'Outland' (1981): A sci-fi Western (review)
3.8Overall Score

1981 sci-fi film “Outland” bring a fresh take to the outer space genre with its science fiction thriller-Western hybrid. Writer-director Peter Hyams crafts a narrative that, although not devoid of tropes, presents familiar concepts in a new setting. With a gorgeous, industrial setting, a solid plot, and magnificent score, “Outland” is a true space Western gem.

Federal Marshal William O’Neil (Sean Connery) accepts an assignment on Io, a moon of Jupiter. O’Neil’s finds his new post as Con-Am 27, a titanium ore mining outpost. It’s a desolate environment with brutal living conditions. Miners must carry individual air supplies, shifts are long, and bonuses high. General Manager Mark Sheppard (Peter Boyle) brags of shattering records in productivity since his arrival. However, O’Neil’s wife Carol (Kika Markham) discovers Io unsuitable for raising their son, Paul (Nicholas Barnes). As such, Carol whisks Paul off to the Jupiter space station waiting for a shuttle back to Earth.
Shortly after his arrival, O’Neil witnesses a miner, Tarlow (John Ratzenberger), endure a psychotic episode wrought on by drugs. Cane (Eugene Lipinski), also a miner, suffers from a psychotic episode where he ventures into an elevator sans spacesuit,r resulting in death from decompression. O’Neil thus teams with Dr. Lazarus (Frances Sternhagen) to probe the mysterious deaths. After killing a Con-Am 27 worker, Sagan (Steven Berkoff), in a hostage standoff, Lazarus and O’Neil discover that Sagan was under the influence of an amphetamine-esque drug. Miners began using this drug since it enabled them to work for long hours. However, after prolonged use of the drug, it produced psychotic episodes.┬áDuring the investigation, O’Neil uncovers that Sheppard is involved in the drug trafficking.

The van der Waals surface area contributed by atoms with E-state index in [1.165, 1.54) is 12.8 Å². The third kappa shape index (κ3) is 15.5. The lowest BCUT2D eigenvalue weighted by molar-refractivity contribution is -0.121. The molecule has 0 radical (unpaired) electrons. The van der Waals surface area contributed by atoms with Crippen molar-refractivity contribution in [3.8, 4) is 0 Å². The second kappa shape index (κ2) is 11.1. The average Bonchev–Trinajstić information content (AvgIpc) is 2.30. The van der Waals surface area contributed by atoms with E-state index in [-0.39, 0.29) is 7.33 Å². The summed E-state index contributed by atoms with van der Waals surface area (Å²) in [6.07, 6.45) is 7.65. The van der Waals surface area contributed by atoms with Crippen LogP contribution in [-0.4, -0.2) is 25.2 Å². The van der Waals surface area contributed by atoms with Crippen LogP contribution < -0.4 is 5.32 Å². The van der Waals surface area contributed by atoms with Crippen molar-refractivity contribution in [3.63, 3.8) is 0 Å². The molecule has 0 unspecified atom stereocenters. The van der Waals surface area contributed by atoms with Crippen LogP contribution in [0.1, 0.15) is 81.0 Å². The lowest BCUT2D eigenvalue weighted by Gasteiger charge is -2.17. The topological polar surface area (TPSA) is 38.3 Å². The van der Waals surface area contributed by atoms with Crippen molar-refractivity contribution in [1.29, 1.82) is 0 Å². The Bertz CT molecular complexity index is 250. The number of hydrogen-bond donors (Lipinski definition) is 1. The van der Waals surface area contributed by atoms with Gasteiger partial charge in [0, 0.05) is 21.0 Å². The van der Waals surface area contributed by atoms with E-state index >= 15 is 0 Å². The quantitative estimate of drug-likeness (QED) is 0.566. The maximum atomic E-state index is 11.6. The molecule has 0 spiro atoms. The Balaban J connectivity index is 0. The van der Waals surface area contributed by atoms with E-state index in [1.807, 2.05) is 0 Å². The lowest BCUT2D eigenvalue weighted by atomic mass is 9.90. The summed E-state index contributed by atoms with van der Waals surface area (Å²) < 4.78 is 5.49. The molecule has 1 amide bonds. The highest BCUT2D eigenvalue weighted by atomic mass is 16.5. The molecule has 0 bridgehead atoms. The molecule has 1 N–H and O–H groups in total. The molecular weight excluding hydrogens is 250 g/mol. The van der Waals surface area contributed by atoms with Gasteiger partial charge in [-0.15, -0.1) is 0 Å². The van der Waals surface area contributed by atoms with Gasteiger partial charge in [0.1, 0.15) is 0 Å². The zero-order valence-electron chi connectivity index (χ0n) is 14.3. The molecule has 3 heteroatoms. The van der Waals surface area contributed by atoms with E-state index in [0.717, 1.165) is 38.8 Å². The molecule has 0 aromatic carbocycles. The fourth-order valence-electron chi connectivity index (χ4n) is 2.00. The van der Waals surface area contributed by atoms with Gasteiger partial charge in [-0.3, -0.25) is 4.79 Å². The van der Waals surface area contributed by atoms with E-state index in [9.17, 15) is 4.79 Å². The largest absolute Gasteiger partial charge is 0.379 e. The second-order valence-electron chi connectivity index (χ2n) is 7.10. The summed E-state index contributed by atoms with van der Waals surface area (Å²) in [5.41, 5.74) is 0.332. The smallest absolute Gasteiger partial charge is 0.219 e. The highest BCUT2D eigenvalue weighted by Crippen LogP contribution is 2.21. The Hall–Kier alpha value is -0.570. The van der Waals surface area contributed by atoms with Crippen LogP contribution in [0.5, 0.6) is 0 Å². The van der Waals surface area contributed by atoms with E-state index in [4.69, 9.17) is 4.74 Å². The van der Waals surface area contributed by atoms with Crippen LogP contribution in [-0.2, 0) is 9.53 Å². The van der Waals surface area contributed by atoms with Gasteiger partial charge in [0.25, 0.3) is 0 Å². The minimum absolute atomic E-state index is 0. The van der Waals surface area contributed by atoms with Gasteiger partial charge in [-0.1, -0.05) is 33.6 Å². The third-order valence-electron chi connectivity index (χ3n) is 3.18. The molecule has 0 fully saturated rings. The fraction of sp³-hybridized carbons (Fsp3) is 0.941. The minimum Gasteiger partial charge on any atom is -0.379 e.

“Outland” bears many similarities to Ridley Scott’s “Alien,” released two years prior. With the eerie, industrialist setting, focus on an ill-fated group of miners, and consipratorial elements, the sci-fi flicks feature several parallels. Furthermore, Jerry Goldsmith scored both movies. While “Alien” sports the tagline, “In space, no one can hear you scream,” 1981 “Outland” riffs of that with “Even in space, the ultimate enemy is man.” It’s self-aware in its likeness to “Alien.”

Nevertheless, “Outland” differs. Whereas “Alien” assumes the form of a slasher in space, “Outland” blossoms into a space Western. More specifically, Hyams seemingly blasts 1952’s “High Noon” into space replete with its cast of characters and themes.

Yet while the science fiction aspects of “Outland” remain ripe with a sophisticated, high tech gloss, the Western facets falter. Though successful in titles such as “High Noon,” in “Outland” they feel more like tropes. The class motifs, while admirable, are a bit heavy-handed and lack nuance.

Despite minor shortcomings, “Outland” ultimately prevails. Through fusing two seemingly disparate genres and spawning a space Western, as well as avoiding monsters, Peter Hyams’ 1981 sci-fi film shines. The notion that humans, not aliens, are the true villains, is all the more frightening than the mindlessly murdering Xenomorph from “Alien.” But “Outland,” complete with its Jerry Goldsmith score and mining colony setting, feels as though it could feasibly exist within the same universe as the 1979 “Alien.” While not as effective as its predecessor, “Outland” is a unique science fiction adventure which brings the gunslinging to outer space.